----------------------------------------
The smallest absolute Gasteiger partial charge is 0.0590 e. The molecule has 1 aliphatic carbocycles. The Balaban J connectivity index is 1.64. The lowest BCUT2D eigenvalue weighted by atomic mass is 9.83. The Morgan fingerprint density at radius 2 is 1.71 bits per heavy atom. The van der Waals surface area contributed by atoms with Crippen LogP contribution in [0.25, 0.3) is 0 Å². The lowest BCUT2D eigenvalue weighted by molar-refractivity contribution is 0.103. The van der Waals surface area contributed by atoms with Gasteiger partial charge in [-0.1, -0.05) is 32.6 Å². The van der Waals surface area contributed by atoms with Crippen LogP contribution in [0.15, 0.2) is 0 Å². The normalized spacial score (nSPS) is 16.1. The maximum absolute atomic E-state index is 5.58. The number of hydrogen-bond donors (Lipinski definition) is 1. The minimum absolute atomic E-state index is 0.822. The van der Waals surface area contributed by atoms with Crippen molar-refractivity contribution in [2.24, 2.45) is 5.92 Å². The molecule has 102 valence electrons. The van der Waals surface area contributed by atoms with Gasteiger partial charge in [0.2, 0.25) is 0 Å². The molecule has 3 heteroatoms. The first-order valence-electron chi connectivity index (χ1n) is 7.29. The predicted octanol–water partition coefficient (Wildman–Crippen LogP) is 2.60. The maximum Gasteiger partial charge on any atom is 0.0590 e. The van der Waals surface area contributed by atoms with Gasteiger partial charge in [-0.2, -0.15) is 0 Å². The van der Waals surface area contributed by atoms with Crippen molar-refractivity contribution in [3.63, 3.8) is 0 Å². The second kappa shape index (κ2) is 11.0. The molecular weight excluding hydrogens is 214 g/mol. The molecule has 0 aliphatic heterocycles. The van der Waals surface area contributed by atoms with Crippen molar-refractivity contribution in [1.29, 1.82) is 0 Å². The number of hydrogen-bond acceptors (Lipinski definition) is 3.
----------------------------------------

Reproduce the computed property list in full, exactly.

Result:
The smallest absolute Gasteiger partial charge is 0.0590 e. The molecule has 1 aliphatic carbocycles. The Balaban J connectivity index is 1.64. The lowest BCUT2D eigenvalue weighted by atomic mass is 9.83. The Morgan fingerprint density at radius 2 is 1.71 bits per heavy atom. The van der Waals surface area contributed by atoms with Crippen LogP contribution in [0.25, 0.3) is 0 Å². The lowest BCUT2D eigenvalue weighted by molar-refractivity contribution is 0.103. The van der Waals surface area contributed by atoms with Gasteiger partial charge in [-0.1, -0.05) is 32.6 Å². The van der Waals surface area contributed by atoms with Crippen LogP contribution in [0.15, 0.2) is 0 Å². The normalized spacial score (nSPS) is 16.1. The maximum absolute atomic E-state index is 5.58. The number of hydrogen-bond donors (Lipinski definition) is 1. The minimum absolute atomic E-state index is 0.822. The van der Waals surface area contributed by atoms with Crippen molar-refractivity contribution in [2.24, 2.45) is 5.92 Å². The molecule has 102 valence electrons. The van der Waals surface area contributed by atoms with Gasteiger partial charge in [0.2, 0.25) is 0 Å². The molecule has 3 heteroatoms. The first-order valence-electron chi connectivity index (χ1n) is 7.29. The predicted octanol–water partition coefficient (Wildman–Crippen LogP) is 2.60. The maximum Gasteiger partial charge on any atom is 0.0590 e. The van der Waals surface area contributed by atoms with Gasteiger partial charge in [-0.2, -0.15) is 0 Å². The van der Waals surface area contributed by atoms with Crippen molar-refractivity contribution in [3.63, 3.8) is 0 Å². The second kappa shape index (κ2) is 11.0. The molecular weight excluding hydrogens is 214 g/mol. The molecule has 0 aliphatic heterocycles. The van der Waals surface area contributed by atoms with Crippen molar-refractivity contribution in [1.29, 1.82) is 0 Å². The number of hydrogen-bond acceptors (Lipinski definition) is 3.